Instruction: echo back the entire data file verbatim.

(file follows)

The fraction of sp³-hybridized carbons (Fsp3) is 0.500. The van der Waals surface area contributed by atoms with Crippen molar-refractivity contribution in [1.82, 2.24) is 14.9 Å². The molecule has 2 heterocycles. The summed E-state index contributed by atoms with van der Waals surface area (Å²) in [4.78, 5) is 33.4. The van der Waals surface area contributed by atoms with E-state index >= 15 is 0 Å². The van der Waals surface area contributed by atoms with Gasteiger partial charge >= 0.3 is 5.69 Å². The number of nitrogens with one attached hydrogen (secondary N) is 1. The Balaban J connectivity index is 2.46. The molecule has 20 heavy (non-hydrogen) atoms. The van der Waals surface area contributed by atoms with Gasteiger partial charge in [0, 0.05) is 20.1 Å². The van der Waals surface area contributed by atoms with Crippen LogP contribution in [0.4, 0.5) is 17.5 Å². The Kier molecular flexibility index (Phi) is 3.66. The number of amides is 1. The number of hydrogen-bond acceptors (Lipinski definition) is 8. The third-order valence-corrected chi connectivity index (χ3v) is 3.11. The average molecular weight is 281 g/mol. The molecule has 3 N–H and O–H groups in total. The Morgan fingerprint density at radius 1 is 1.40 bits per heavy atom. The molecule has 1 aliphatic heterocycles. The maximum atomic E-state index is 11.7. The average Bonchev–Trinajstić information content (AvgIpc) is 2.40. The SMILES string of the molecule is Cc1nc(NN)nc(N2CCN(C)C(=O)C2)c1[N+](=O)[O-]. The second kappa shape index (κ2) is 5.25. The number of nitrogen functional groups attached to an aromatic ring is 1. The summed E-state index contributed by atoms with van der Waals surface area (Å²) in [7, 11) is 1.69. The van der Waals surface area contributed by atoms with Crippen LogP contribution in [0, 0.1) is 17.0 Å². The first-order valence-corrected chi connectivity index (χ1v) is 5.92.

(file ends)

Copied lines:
The fraction of sp³-hybridized carbons (Fsp3) is 0.500. The van der Waals surface area contributed by atoms with Crippen molar-refractivity contribution in [1.82, 2.24) is 14.9 Å². The molecule has 2 heterocycles. The summed E-state index contributed by atoms with van der Waals surface area (Å²) in [4.78, 5) is 33.4. The van der Waals surface area contributed by atoms with E-state index >= 15 is 0 Å². The van der Waals surface area contributed by atoms with Gasteiger partial charge >= 0.3 is 5.69 Å². The number of nitrogens with one attached hydrogen (secondary N) is 1. The Balaban J connectivity index is 2.46. The molecule has 20 heavy (non-hydrogen) atoms. The van der Waals surface area contributed by atoms with Gasteiger partial charge in [0, 0.05) is 20.1 Å². The van der Waals surface area contributed by atoms with Crippen LogP contribution in [0.4, 0.5) is 17.5 Å². The Kier molecular flexibility index (Phi) is 3.66. The number of amides is 1. The number of hydrogen-bond acceptors (Lipinski definition) is 8. The third-order valence-corrected chi connectivity index (χ3v) is 3.11. The average molecular weight is 281 g/mol. The molecule has 3 N–H and O–H groups in total. The Morgan fingerprint density at radius 1 is 1.40 bits per heavy atom. The molecule has 1 aliphatic heterocycles. The maximum atomic E-state index is 11.7. The average Bonchev–Trinajstić information content (AvgIpc) is 2.40. The SMILES string of the molecule is Cc1nc(NN)nc(N2CCN(C)C(=O)C2)c1[N+](=O)[O-]. The second kappa shape index (κ2) is 5.25. The number of nitrogen functional groups attached to an aromatic ring is 1. The summed E-state index contributed by atoms with van der Waals surface area (Å²) in [7, 11) is 1.69. The van der Waals surface area contributed by atoms with Crippen LogP contribution in [0, 0.1) is 17.0 Å². The first-order valence-corrected chi connectivity index (χ1v) is 5.92.